Recent Diversity Requirements In Financial Services

By Philip M. Berkowitz and Britney Torres | January 13, 2022

The calls for diversity to be a business priority and fundamental component of corporate governance are increasing. In the new year, financial services companies in the United States are responding to regulators’ requests for information regarding the diversity of their workplaces. Virtually every major financial services regulatory agency has implemented in recent years guidelines and requirements for increased diversity in their operations, resulting, in many cases, in surveys and other requests for information regarding these issues.

In the United States, employment decisions based on protected characteristics and quotas requiring the hiring of women or minorities is generally unlawful. The move toward mandating the appointment of women and minorities on company boards and increasing the representation of underrepresented minorities in the workforce is nevertheless picking up pace.

The most recent regulatory agency seeking disclosure of diversity-related information is the New York Department of Financial Services (DFS). Financial services and other employers have been scrambling to respond to these mandates and wondering how they interact with laws prohibiting employment discrimination.

Let’s review the recent legal developments.

DE&I Disclosure: A Global Trend

The trend in recent years has been an emphasis on and investment in diversity, equity and inclusion (DE&I), resulting, in part, from the #MeToo movement and Black Lives Matter. This trend has every indication of continuing. The majority of the workforce is looking for employers to make measurable commitments in these areas. Regulators and legislators have responded by pursuing required mandatory disclosures of related information.

These events are not unique to the United States. An early example can be found in the United Kingdom, where, effective in April 2018, the Equality Act 2010 (Gender Pay Gap Information) Regulations 2017 required private sector employers with 250 or more employees to publish an annual “gender pay gap report” covering the mean and median average hourly pay by gender for relevant employees; the proportion of women and men in each of four pay quartiles; the gender bonus gap; and the proportion of male and female employees who received a bonus in the same 12-month period.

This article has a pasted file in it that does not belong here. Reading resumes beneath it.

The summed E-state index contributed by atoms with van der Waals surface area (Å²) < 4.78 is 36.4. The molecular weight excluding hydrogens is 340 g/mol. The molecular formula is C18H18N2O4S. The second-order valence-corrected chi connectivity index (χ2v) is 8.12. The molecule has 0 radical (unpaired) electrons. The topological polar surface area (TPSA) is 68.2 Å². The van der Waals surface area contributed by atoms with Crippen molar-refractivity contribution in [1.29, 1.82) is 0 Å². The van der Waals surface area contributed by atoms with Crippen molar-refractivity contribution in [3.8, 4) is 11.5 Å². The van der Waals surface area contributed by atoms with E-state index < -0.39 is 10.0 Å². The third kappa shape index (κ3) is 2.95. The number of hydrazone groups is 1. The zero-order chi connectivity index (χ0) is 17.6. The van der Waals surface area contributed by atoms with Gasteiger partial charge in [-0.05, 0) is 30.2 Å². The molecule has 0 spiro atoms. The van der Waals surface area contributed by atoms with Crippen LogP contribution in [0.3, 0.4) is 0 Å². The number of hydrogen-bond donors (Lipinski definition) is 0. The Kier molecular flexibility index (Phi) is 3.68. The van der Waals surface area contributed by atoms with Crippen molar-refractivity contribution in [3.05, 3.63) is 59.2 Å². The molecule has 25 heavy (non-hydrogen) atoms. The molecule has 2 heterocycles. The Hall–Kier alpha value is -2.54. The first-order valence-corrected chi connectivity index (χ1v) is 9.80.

Following a trend of increasingly robust disclosure requirements, a number of U.S. laws mandate either the disclosure of the presence of women and minorities in certain discrete roles or their actual retention.

Similarly, in Australia, the Workplace Gender Equality Act has required private sector employers with 100 or more employees to report statistics by gender on remuneration, workforce composition and the recruitment, promotions and resignations of their employees to the federal Workplace Gender Equality Agency.

And since 2019, all France-based employers with 50 or more employees are required to publish an annual report which must indicate the pay gap between men and women and the number of employees of the under-represented sex among the ten highest-paid employee.

In 2020, California adopted a Pay Data Reporting law requiring private employers with 100 or more U.S. employees and at least one employee in California to annually report on employees within designated pay bands based on gender and race/ethnicity.

Although some disclosure laws have been in place for several years, the impact on gender pay equity has been inconsistent at best. (In October 2021, Australia and the U.K. had the largest gender pay gap according to the Global Institute for Women’s Leadership at King’s College London, surveying frameworks in Australia, France, South Africa, Spain, Sweden and the United Kingdom. See Cowper-Coles et al., Bridging the gap? An analysis of gender pay gap reporting in six countries (October 2021). Spain and France had the smallest gender pay gaps, respectively.)

Recent U.S. Disclosure Laws and Rules

Following a trend of increasingly robust disclosure requirements, a number of U.S. laws mandate either the disclosure of the presence of women and minorities in certain discrete roles or their actual retention.

One of the earliest such laws is the 2018 California Board Gender Diversity Law, which requires corporations listed on the major U.S. stock exchanges with principal executive offices located in California, with at least five directors, to have at least two female directors; and three if the corporation has six or more directors. Violations may result in a $100,000 fine for the first violation, and $300,000 for each subsequent violation. California adopted a similar law related to board members from underrepresented communities in 2020.

New York state followed in July 2020 with its Women on Corporate Boards Study Act, requiring all public and private for-profit business corporations authorized to do business in the state to inform the Secretary of State of the number of directors on their Board and how many are women. The Department of State will publish its findings on its website on Feb. 1, 2022 and follow up every four years.

More recently, in August 2021, the U.S. Securities and Exchange Commission (SEC) approved a rule proposed by the Nasdaq stock exchange requiring most companies listed on the exchange to disclose annually aggregated statistical information about board members’ gender, race, ethnicity, and LGBTQ+ status, in a format prescribed by Nasdaq.